Two Russian strategic nuclear bombers entered the U.S. air defense zone near the Pacific coast on Wednesday and were met by U.S. interceptor jets, defense officials told the Free Beacon.
It was the second time Moscow dispatched nuclear-capable bombers into the 200-mile zone surrounding U.S. territory in the past two weeks.
An earlier intrusion by two Tu-95 Bear H bombers took place near Alaska as part of arctic war games that a Russian military spokesman said included simulated attacks on “enemy” air defenses and strategic facilities.
A defense official said the Pacific coast intrusion came close to the U.S. coast but did not enter the 12-mile area that the U.S. military considers sovereign airspace.
The bomber flights near the Pacific and earlier flights near Alaska appear to be signs Moscow is practicing the targeting of its long-range air-launched cruise missiles on two strategic missile defense sites, one at Fort Greely, Alaska and a second site at Vandenberg Air Force Base, Calif.
In May, Russian Gen. Nikolai Makarov, the chief of the Russian General Staff, said during a Moscow conference that because missile defense systems are destabilizing, “A decision on pre-emptive use of the attack weapons available will be made when the situation worsens.” The comments highlighted Russian opposition to planned deployments of U.S. missile defense interceptors and sensors in Europe.
The U.S. defense official called the latest Bear H incident near the U.S. West Coast “Putin’s Fourth of July Bear greeting to Obama.”
Retired Air Force Lt. Gen. Thomas McInerney, a former Alaska commander for the North American Aerospace Defense Command, said the latest Bear H intrusion appears to be Russian military testing.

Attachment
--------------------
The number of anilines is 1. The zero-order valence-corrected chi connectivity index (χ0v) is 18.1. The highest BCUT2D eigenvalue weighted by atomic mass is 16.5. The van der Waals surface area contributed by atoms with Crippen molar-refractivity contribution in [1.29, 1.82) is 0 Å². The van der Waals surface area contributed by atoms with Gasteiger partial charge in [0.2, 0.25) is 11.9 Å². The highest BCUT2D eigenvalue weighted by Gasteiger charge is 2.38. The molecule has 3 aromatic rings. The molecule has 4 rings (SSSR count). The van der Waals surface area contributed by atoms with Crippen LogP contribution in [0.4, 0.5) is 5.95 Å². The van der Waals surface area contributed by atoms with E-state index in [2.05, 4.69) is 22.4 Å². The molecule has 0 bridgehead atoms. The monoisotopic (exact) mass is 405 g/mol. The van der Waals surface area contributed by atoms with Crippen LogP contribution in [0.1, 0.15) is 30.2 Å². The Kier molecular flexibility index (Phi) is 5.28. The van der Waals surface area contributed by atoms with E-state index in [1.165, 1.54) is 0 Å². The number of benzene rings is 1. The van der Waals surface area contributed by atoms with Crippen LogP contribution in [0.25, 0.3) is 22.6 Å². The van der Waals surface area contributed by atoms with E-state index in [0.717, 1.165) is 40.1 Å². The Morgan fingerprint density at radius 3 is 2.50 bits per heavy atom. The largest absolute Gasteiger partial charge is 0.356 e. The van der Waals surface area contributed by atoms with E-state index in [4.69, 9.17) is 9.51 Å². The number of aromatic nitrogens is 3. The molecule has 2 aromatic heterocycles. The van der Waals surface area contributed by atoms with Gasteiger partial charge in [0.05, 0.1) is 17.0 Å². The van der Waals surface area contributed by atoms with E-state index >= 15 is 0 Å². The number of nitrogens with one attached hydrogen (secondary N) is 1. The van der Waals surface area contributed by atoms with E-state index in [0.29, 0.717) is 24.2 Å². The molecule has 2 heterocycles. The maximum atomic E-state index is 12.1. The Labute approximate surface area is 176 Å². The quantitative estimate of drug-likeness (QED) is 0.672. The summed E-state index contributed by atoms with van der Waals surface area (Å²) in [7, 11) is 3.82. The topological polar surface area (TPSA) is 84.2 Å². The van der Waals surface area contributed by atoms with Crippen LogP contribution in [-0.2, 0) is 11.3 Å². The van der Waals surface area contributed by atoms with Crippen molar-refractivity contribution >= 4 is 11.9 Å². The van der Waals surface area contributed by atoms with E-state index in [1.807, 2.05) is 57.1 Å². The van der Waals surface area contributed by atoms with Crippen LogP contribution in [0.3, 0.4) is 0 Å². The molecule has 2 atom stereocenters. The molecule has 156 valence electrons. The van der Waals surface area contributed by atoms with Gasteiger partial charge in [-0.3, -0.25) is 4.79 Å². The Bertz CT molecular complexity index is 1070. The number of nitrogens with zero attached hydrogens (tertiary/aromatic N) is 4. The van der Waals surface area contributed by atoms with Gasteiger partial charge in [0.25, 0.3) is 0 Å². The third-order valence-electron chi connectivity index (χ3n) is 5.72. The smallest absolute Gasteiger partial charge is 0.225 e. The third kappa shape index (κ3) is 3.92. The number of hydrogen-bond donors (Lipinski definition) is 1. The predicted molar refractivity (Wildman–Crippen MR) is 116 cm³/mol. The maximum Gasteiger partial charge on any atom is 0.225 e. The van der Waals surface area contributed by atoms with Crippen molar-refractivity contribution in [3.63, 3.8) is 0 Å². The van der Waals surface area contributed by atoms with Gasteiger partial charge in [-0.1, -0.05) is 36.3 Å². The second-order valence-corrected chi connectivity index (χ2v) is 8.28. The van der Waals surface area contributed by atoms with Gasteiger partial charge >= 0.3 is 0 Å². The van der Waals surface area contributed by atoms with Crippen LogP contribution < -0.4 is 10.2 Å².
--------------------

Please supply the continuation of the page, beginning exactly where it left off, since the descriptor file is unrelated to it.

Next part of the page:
“It’s becoming very obvious that Putin is testing Obama and his national security team,” McInerney told the Free Beacon. “These long-range aviation excursions are duplicating exercises I experienced during the height of the Cold War when I command the Alaska NORAD region.
McInerney said the Bear H flights are an effort by the Russians to challenge U.S. resolve, something he noted is “somewhat surprising as Obama is about to make a unilateral reduction of our nuclear forces as well as major reductions in our air defense forces.”
“Actions by Russia in Syria and Iran demonstrate that Cold War strategy may be resurrected,” he said.
“These are not good indications of future U.S. Russian relations.”
Pentagon spokesman Capt. John Kirby said the incident occurred July 4. He said the “out-of-area patrol by two Russian long range bombers … entered the outer [Air Defense Identification Zone]” and the bombers “were visually identified by NORAD fighters.”
Kirby said the bombers did not enter “sovereign airspace.” He declined to identify the specific distance the aircraft flew from the United States due to operational security concerns. He also declined to identify the types of aircraft used to intercept the bombers.
In last month’s intercept of two Russian Tu-95 bombers, U.S. F-15s and Canadian CF-18s were used. The most likely aircraft used in Wednesday’s intercept were U.S. F-15 jets based at Elmendorf Air Force Base, Alaska.
Kirby and U.S. Northern Command spokesmen, apparently in line with the Obama administration’s conciliatory reset policy toward Russia, sought to play down both bomber intrusions.
The Pentagon spokesman said the latest Pacific intrusion was “assessed as another training activity.”
Rather than using traditional military terminology common during the Cold War to describe the meeting of the violating bombers as an “intercept,” Kirby said that the bombers were “visually identified” by jets described only as joint U.S.-Canadian North American Aerospace Defense Command (NORAD) jets.